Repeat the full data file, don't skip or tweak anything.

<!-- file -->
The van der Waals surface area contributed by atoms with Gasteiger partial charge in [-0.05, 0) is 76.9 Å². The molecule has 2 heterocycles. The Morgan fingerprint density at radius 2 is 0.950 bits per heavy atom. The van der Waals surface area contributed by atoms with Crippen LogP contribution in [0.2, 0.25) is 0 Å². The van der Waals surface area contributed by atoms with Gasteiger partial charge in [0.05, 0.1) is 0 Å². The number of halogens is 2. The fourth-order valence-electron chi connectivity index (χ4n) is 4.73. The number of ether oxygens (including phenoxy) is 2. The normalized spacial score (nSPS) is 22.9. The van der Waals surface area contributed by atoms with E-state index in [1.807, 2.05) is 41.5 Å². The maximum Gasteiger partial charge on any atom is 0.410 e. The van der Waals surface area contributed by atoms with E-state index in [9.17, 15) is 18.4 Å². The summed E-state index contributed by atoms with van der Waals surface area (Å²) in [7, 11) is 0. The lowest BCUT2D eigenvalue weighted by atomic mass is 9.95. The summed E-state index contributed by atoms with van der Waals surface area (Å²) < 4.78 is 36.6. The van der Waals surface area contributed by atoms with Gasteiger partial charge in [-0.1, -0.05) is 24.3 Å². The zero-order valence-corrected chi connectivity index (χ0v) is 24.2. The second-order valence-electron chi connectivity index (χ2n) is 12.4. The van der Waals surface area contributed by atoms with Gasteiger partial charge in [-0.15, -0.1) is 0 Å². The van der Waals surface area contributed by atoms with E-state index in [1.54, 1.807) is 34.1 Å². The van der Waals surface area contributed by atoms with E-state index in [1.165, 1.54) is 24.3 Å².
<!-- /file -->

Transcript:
The van der Waals surface area contributed by atoms with Gasteiger partial charge in [-0.05, 0) is 76.9 Å². The molecule has 2 heterocycles. The Morgan fingerprint density at radius 2 is 0.950 bits per heavy atom. The van der Waals surface area contributed by atoms with Crippen LogP contribution in [0.2, 0.25) is 0 Å². The van der Waals surface area contributed by atoms with Gasteiger partial charge in [0.05, 0.1) is 0 Å². The number of halogens is 2. The fourth-order valence-electron chi connectivity index (χ4n) is 4.73. The number of ether oxygens (including phenoxy) is 2. The normalized spacial score (nSPS) is 22.9. The van der Waals surface area contributed by atoms with E-state index in [1.807, 2.05) is 41.5 Å². The maximum Gasteiger partial charge on any atom is 0.410 e. The van der Waals surface area contributed by atoms with E-state index in [9.17, 15) is 18.4 Å². The summed E-state index contributed by atoms with van der Waals surface area (Å²) in [7, 11) is 0. The lowest BCUT2D eigenvalue weighted by atomic mass is 9.95. The summed E-state index contributed by atoms with van der Waals surface area (Å²) < 4.78 is 36.6. The van der Waals surface area contributed by atoms with Gasteiger partial charge in [-0.1, -0.05) is 24.3 Å². The zero-order valence-corrected chi connectivity index (χ0v) is 24.2. The second-order valence-electron chi connectivity index (χ2n) is 12.4. The van der Waals surface area contributed by atoms with Gasteiger partial charge in [-0.15, -0.1) is 0 Å². The van der Waals surface area contributed by atoms with E-state index in [1.54, 1.807) is 34.1 Å². The van der Waals surface area contributed by atoms with E-state index in [1.165, 1.54) is 24.3 Å².